Photo 4 shows the first sleeve shrunk on.

    Photo 5 shows the second sleeve fitted.
    Locktite 243 was used on the thread and two M5 grub screws (with brass pads) are positioned such that they fit in the flat section at the end of the thread so it shouldn't come off in a hurry.
    The larger holes closer to the end are for a 6mm allen key to pass through when tightening the sleeve on.

    Photo 6 shows the shank machined to size and ready for the 18TPI Acme thread used by the Thiel drawbar.
    The finishing cuts were made using Korloy TCTG090204 tips running at around 30RPM and 0.1mm/rev feed so as to eliminate chatter.
    Each pass took around 25 minutes but the finish was very smooth and needed only the barest touch with emery to polish.

    Photo 7 shows the Acme thread being turned. I ground a parting blade to cut the thread.
    Photo 8 shows the finished shank against a Thiel collet. The collet looks a bit smaller because the shank is closer to the camera.
    Does anyone know why that keyway is always machined through the threads on these collet types?

    Photo 9 shows a view looking down the new shank where the end of the original shank can be seen.
    Photo 10 shows the finished item.
    All the work was done on the Hercus 260 working between centers and when mounted in the mill, the TIR just tickles the needle on a 0.01mm indicator.
    All in all I'm pretty happy with how it all turned out, no pun intended.
    Cheers,
    Greg.
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    Very nice work Greg.
    Mine was an MT5 and i simply machined the shank down to fit in a sidelock holder. It takes up a hell of a lot of Z though, so something like what you have done is on the cards but i need to make an NT40 shank.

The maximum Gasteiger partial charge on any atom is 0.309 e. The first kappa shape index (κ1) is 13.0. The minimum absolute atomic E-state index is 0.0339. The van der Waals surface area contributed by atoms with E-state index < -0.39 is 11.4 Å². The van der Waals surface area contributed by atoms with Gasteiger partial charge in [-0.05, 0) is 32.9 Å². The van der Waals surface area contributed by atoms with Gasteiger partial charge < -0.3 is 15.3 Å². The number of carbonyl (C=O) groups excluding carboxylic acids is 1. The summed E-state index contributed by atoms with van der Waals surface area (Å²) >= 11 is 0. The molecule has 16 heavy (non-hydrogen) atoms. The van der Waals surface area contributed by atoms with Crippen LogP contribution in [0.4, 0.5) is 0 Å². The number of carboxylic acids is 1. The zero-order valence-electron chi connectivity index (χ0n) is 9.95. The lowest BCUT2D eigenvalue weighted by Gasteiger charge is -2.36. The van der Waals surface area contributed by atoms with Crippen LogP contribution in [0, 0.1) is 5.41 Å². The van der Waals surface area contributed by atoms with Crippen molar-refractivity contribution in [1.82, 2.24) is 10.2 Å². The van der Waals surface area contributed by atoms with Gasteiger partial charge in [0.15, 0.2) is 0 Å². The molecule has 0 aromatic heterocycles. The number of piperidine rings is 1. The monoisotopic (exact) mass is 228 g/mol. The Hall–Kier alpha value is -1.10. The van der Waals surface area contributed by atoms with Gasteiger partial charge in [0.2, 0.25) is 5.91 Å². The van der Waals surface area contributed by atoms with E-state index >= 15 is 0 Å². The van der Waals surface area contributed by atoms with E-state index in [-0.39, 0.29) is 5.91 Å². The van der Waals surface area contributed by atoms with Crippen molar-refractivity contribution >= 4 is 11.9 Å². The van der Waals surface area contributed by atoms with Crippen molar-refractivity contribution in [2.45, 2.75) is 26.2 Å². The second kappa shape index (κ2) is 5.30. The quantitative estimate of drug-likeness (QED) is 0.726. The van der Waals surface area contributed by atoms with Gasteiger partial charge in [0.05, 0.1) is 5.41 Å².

Ew
    1915 17"x50" LeBlond heavy duty Lathe, 24" Queen city shaper, 1970's G Vernier FV.3.TO Universal Mill, 1958 Blohm HFS 6 surface grinder, 1942 Rivett 715 Lathe, 14"x40" Antrac Lathe, Startrite H225 Bandsaw, 1949 Hercus Camelback Drill press, 1947 Holbrook C10 Lathe.

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    Greg,
    Thanks for that write-up, which gives me some extra ideas as well as specific cutting tool recommendations.
    Not an easy job to adapt it to the Thiel, but the result is impressive.
    For holding the boring head between centres I was expecting that you might have found (and used) a centre drilling under the cross slide of the boring head, and I will certainly be looking for one in the UPA-3 if I try to modify the Moore jigbore shank, but making an adapter to 40 taper may be a better idea.
    Cheers,
    Bill

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    Quote Originally Posted by kwijibo99 View Post
    ...............

    Does anyone know why that keyway is always machined through the threads on these collet types?

    Cheers,
    Greg.
    Hi Greg,

    The 3C collets I use in my little Hercus and the W20s in the mill's dividing head are a similar configuration to your collet. I reckon the keyway being cut through the drawbar thread is for maximisation of the collet bore diameter and for ease of alignment with the spindle drive pin. The thread being a slightly smaller diameter than that of the collet's shank aids in that alignment.

    Bob.

    ps. Any chance of letting me know the grade of the Sandvik and Korloy inserts you are using? I'm keen to find some alternatives to the fragile Kennametal inserts I've been using.

  11. #11
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    Very classy work Greg. Well done indeed.

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    G'day Ewan,
    I just went back and re-read your original post, you were actually part of the inspiration to document the whole pull-down process in the first place.
    I don't know if you have replaced the index spring in the coarse feed lead screw but I lost mine too and used a spring from a cigarette lighter which works pretty well.
    You mentioned that you cut your shank down, do you reckon it might be possible to drill and thread it again?
    If so, you could probably shrink on a sleeve similar to how I did then machine it down to NT40 and let the drawbar screw into the original shank.
    Rather than relying completely on the shrink fit to stop the head from spinning in the sleeve you could use a grub screw similar to a side locker.

    G'day Bill,
    Unfortunately the centre, if there ever was one has been bored out to make the pocket for the feed drive the UPA-3 may be different though.